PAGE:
Those coarse Galilean fishermen faced a similar situation when they landed in the capital of the Roman empire, cradle of law and heir to the great Greek philosophy, which, notwithstanding everything, threw its newborns into the Tiber. That handful of men, over time, changed the face of the empire, building a civilization that loved life, because their own life was beautiful, and created a system of laws that gave public expression to that social experience. We know what happened later, during the Enlightenment: Kant, Lessing, and other authors claimed to conserve all the values that Christian civilization had reached, considering them self-evident for reason and eliminating the source that nourished them: Christ. For them, reason had reached adulthood and could exclusively possess the great values of the West, separating from something that seemed to go against reason: the fact that a man, Jesus of Nazareth, was God. And even so, they defined themselves Christians, because Christianity represented the apex of morality, where man calls God his “father” and his enemy “brother.” But they eliminated the Christian event and its newness, Christ, God’s companionship for man. The Enlightenment succeeded in making the great values of Christian civilization a civil patrimony, and wrote constitutions and declarations of human rights, but in the course of few generations that house of cards began to lose its foundations. To the degree to which the Christian event stopped being a living and real factor that has an impact on society, the values that had helped and supported society were falling one by one. We would do well to draw a lesson from this historical process: defense of values without Christ is destined to fail. Some of us were also tempted to consider the values we defend in the document as self-evident. Some would have preferred to eliminate any reference to Jesus or Pope Francis, because “it would put people off, they will throw it away....” But what experience have I had of Christ? How has He influenced the formation of my person? To what degree will the experience I desire to communicate bring good to the person I have before me? Taking initiative to distribute a document is very educative, because it brings to light the foundation of each person.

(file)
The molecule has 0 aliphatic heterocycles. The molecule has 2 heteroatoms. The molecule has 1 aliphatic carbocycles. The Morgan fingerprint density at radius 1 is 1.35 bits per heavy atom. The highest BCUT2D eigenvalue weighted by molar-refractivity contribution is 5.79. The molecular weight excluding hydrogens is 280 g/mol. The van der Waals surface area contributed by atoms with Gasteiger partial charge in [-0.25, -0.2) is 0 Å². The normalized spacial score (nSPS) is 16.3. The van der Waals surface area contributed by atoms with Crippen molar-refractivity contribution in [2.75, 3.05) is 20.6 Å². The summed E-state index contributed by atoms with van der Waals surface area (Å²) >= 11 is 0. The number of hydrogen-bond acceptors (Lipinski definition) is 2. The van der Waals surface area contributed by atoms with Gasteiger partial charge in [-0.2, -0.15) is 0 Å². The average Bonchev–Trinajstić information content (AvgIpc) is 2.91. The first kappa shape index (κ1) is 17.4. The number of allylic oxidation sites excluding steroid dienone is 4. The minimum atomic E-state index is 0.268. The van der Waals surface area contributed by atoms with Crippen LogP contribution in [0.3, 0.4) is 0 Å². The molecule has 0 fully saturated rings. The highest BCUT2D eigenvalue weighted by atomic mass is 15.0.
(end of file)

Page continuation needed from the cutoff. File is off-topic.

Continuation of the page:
Unconditional embrace.“We Christians have nothing to impose on our society,” it says in the closing lines, an affirmation that made some of us reticent. The truth is that it costs a lot to recognize in public that in some moments of our history the Church tried, in one way or another, to impose something. But we cannot forget that, like Jesus, the Church loves the freedom of women and men and her vocation is to testify to faith as a proposal for the freedom of the other. The document closes with these lines: “A new historic responsibility is opening up for us, characterized by the embrace of all the needs of our sisters and brothers. The extraordinary news is that this charity, echo of that gaze of the Nazarene, is present in our midst. Our existence is an unconditional embrace of all people, whatever their situation, to tell them, ‘It is beautiful that you exist.’” Time is given to us for this.